March 24, 2014
By Benét J. Wilson
Sometimes we receive apps submissions that don’t fall neatly into a single category. So take a look at the five general apps below, covering everything from measuring wind speeds to serving as a flight data recorder. These are not endorsements of any app.
IFR Timer ($1.99 in iTunes)—This iPhone/iPad app handles countdown timing functions for IFR procedures including precision/non-precision approaches, magnetic compass timed turns, and a wind correction angle calculator.
Vaavud Wind Meter (free in iTunes)—After downloading this app and buying a Smartphone Wind Meter device ($49.95), you can turn your iPhone or iPad into a wind meter. The app then provides average, actual, and maximum wind speed, showing it as a graph in real time.
Flight Data Recorder Mobile ($5.99 in iTunes)—This app, optimized for the iPhone 5, serves as a flight data and digital ATC recorder. The app can be used to play back past air traffic controller transmissions, display flights for the past 10 minutes, and record and analyze data including speed, altitude, pitch, bank, true and magnetic headings, and distance traveled.
ZuluTime ($0.99 in iTunes)—This iPhone/iPad app is a simple time converter that allows a pilot to see the current time in Zulu or local. Other modes include the ability to view multiple time zones, or to preview what local and Zulu time will be at some point in the future without having to do the math in your head.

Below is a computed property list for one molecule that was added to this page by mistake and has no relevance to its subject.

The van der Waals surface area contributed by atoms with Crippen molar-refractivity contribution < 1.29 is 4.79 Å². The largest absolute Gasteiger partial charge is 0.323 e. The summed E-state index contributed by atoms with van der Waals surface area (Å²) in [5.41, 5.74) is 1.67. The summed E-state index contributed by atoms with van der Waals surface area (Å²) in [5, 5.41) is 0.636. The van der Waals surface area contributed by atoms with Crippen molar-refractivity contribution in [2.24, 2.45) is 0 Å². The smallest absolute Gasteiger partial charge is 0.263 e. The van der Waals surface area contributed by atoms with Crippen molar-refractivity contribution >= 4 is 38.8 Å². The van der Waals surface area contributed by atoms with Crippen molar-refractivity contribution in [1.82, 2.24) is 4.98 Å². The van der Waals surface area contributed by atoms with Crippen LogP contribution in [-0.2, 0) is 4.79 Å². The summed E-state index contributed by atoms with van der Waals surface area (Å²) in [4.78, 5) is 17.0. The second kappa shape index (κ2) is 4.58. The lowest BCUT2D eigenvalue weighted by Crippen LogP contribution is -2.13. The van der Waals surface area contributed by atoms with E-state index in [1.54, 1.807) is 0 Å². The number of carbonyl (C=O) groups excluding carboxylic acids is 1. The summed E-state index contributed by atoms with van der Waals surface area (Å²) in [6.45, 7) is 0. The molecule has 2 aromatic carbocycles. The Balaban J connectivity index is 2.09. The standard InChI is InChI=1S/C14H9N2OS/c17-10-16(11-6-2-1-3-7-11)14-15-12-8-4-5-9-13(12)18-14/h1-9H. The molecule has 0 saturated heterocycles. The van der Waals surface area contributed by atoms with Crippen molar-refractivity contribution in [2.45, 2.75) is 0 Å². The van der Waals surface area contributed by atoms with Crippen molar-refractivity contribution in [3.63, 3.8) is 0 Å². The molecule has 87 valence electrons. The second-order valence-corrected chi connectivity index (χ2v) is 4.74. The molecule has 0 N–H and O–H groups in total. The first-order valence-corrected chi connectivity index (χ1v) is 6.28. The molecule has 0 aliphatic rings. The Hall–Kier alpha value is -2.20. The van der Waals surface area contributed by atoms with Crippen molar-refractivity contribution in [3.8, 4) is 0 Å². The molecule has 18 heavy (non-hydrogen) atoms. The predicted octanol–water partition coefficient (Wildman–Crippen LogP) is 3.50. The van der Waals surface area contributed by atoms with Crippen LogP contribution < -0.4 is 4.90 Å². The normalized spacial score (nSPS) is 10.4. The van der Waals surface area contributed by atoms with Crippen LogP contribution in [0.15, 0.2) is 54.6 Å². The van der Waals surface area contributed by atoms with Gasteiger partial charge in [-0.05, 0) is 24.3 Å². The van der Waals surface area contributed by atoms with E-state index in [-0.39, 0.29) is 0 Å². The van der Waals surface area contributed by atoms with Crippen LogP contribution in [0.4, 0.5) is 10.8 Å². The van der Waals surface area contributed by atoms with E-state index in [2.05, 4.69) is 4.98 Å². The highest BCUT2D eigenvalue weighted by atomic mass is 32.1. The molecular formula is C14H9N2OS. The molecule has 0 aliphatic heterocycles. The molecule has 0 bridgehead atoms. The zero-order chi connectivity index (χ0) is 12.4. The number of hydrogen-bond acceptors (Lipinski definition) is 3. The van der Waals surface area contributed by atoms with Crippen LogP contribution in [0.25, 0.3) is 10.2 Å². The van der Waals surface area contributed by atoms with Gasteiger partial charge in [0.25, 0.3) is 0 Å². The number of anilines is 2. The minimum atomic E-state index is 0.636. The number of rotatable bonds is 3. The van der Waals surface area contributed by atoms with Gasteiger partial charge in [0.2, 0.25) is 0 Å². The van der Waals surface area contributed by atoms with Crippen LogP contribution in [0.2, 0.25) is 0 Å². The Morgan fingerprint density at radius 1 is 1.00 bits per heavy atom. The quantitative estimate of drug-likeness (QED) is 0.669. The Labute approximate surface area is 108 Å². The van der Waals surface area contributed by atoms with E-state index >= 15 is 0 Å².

gMeter ($8.99 in iTunes)—Turn your iPhone/iPad into a device that can measure forward and lateral G forces and use this data to compute acceleration, velocity, distance traveled, and engine power. Data can be displayed in U.S. or metric units, and users can see graphs that show speed, distance, power, and forward/lateral G. The graphs can be displayed or saved for later use or syncing to a computer.
I need more Android and Windows apps. You can send your favorites here. Check out the complete list of apps I’ve reviewed here.
AOPA eNewsletter and Social Media Editor Benét J. Wilson joined AOPA in 2011. She is working on her private pilot certificate.
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